There is a pretty great article on the design of the 777 electrical system here. Power for avionics needs to be clean to ensure there are no spikes or dips that would cause avionic failures as this could lead to otherwise avoidable emergency declarations. The avionics and passenger power systems are two completely different systems. The 28V ...


15

Several of the answers here seem to suggest that this only happens in first or business class. While that was historically true, it's not so true anymore. Airlines such as Cathay Pacific and Korean Air, for instance, have them at every seat in most (or all?) of their long-haul aircraft. Delta also has it in parts of economy on several of their long-haul ...


15

On the Embraer 170/190-series, the normal display layout is as follows: There is an automatic display reversion logic when one or more panels fail. The following image shows this logic: There is also a manual reversion switch located near each pilot's outboard knee, which controls what is displayed on the panel: All images sourced from an Embraer Airplane ...


14

I am a private pilot, and sometimes, the cellphones cause interference with the radio. Most of the time, cellphones are not a problem, but once in a while, I have to turn mine off because it is causing parasitic noises on the radio. I don't know how bad it would actually be in a passenger aircraft. But if it is similar to my experience in small aircraft, ...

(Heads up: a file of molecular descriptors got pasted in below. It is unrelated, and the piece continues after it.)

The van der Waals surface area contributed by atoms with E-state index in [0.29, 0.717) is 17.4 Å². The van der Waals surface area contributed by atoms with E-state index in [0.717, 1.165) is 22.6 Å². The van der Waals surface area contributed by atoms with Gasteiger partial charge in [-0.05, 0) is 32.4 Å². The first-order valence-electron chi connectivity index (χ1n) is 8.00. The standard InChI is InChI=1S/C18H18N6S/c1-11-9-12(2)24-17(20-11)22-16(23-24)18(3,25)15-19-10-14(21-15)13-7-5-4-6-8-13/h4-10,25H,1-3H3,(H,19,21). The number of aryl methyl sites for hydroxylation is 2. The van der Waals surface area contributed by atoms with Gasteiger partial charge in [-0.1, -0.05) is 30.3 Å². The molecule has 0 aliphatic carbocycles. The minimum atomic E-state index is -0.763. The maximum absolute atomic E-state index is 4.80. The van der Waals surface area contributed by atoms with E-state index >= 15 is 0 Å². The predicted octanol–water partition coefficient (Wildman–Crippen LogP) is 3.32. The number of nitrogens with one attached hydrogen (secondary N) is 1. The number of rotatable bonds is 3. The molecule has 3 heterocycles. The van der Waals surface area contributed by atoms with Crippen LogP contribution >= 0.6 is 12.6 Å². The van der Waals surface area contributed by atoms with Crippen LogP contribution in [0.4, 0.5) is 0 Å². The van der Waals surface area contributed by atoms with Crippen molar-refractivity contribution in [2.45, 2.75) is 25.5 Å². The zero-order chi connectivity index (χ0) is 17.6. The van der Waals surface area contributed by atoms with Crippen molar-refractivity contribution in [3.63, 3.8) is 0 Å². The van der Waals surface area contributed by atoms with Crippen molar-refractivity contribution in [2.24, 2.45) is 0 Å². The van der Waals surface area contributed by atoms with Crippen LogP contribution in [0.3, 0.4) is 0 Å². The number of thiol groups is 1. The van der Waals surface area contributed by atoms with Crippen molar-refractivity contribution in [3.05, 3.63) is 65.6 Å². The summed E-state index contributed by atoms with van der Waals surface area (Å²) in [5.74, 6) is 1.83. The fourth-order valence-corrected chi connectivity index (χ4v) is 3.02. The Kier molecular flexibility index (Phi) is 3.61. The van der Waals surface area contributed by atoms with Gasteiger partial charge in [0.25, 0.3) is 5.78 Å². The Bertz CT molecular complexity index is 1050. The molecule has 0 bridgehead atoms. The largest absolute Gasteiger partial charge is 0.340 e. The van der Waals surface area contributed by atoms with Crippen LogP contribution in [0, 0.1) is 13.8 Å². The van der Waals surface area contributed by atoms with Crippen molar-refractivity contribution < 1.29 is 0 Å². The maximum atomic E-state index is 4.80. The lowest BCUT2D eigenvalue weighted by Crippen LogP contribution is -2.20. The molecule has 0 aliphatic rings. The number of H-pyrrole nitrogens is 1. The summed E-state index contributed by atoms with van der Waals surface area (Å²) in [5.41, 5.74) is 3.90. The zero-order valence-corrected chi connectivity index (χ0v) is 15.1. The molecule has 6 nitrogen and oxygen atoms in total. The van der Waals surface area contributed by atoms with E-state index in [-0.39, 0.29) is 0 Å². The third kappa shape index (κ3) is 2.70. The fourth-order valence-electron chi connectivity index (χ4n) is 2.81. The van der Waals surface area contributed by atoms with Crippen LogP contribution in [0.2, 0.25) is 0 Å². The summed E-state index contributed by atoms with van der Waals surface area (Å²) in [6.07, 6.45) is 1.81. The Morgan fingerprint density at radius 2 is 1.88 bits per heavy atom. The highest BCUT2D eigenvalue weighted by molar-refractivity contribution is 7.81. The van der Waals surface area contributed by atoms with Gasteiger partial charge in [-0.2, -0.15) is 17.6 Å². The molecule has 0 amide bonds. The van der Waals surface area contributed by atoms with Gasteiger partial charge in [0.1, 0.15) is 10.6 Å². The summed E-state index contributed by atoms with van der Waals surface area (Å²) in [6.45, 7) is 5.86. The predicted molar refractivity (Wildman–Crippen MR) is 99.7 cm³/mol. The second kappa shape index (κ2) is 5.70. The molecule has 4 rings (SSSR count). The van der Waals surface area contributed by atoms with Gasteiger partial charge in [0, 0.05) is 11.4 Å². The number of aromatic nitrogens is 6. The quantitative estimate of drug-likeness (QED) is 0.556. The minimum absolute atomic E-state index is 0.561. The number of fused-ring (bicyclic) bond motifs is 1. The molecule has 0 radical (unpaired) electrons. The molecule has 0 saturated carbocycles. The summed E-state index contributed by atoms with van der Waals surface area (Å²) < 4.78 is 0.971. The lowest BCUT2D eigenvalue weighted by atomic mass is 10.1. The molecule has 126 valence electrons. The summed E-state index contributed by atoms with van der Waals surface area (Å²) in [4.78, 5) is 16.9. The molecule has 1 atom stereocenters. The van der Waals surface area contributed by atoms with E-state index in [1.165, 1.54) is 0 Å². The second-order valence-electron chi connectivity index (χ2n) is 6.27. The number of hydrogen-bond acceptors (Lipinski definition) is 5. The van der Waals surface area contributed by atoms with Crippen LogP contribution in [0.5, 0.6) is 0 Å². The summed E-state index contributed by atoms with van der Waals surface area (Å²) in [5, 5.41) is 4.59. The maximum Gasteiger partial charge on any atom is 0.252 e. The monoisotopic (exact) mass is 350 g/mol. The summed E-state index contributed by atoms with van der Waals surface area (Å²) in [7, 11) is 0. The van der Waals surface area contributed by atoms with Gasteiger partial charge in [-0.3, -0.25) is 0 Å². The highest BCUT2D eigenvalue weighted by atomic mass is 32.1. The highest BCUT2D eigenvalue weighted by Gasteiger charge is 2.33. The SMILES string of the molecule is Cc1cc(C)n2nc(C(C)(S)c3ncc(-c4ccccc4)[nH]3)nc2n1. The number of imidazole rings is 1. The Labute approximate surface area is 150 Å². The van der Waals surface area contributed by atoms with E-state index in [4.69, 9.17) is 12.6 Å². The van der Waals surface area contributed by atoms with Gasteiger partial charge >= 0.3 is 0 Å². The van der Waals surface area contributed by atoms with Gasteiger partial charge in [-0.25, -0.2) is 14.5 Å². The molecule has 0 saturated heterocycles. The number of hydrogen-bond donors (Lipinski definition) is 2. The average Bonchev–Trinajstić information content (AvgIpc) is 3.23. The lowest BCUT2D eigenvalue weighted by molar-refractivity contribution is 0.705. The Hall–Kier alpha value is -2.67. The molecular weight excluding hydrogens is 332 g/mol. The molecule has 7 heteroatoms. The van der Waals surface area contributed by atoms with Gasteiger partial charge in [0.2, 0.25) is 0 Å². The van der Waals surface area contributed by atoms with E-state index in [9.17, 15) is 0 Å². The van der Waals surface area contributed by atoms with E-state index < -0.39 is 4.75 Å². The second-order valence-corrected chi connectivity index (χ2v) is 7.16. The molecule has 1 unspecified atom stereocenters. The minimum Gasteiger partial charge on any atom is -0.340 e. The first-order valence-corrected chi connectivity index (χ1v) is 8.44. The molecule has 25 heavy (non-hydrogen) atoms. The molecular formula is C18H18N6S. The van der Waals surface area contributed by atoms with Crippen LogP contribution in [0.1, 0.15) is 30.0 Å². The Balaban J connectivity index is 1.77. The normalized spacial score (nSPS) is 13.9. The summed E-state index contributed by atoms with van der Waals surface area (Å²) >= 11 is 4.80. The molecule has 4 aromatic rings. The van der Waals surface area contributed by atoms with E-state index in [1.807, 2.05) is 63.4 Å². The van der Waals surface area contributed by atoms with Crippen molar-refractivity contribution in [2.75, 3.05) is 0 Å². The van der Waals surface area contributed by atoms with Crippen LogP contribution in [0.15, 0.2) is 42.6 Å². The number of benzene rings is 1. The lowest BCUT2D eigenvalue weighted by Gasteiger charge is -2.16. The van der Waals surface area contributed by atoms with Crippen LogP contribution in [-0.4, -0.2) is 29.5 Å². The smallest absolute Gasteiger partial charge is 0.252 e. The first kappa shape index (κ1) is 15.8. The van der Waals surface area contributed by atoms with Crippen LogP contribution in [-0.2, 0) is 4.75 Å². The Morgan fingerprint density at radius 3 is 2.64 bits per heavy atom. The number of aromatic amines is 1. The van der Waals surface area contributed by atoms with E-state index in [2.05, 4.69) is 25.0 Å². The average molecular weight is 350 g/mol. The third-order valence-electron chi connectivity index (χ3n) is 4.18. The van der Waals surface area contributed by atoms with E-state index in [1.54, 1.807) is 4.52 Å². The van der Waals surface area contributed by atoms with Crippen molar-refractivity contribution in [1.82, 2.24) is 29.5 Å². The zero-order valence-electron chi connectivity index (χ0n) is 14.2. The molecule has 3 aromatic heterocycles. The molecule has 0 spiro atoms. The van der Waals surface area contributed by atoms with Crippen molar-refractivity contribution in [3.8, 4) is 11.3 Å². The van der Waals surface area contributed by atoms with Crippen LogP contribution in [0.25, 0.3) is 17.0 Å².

14

Yes there are standards. There are industry standards which not regulatory standards, but they have been deemed acceptable by the regulatory agencies (e.g. FAA). So following them is usually accepted without issue. The FAA also provides guidance in the form of an Advisory Circular, AC 25-11B Electronic Flight Displays. You have two separate things to ...


13

AC to AC conversion with frequency change from 400 Hz to 50/60 Hz is obtained by transforming AC to DC first (usually to 28 VDC to be compatible with batteries) and then using a static power inverter to convert from DC to AC. The inverter performs the voltage transformation in the same step. From an EASA certification perspective, electricity quality is ...


11

Cribbing liberally from Manfred's answer on a related question, it basically works like this: The airline contracts with a communication company and installs satellite transceivers and "small cell" cellular equipment on their aircraft. Your phone talks to the on-board cellular equipment just like it would to a cell site on the ground, but the information is ...


11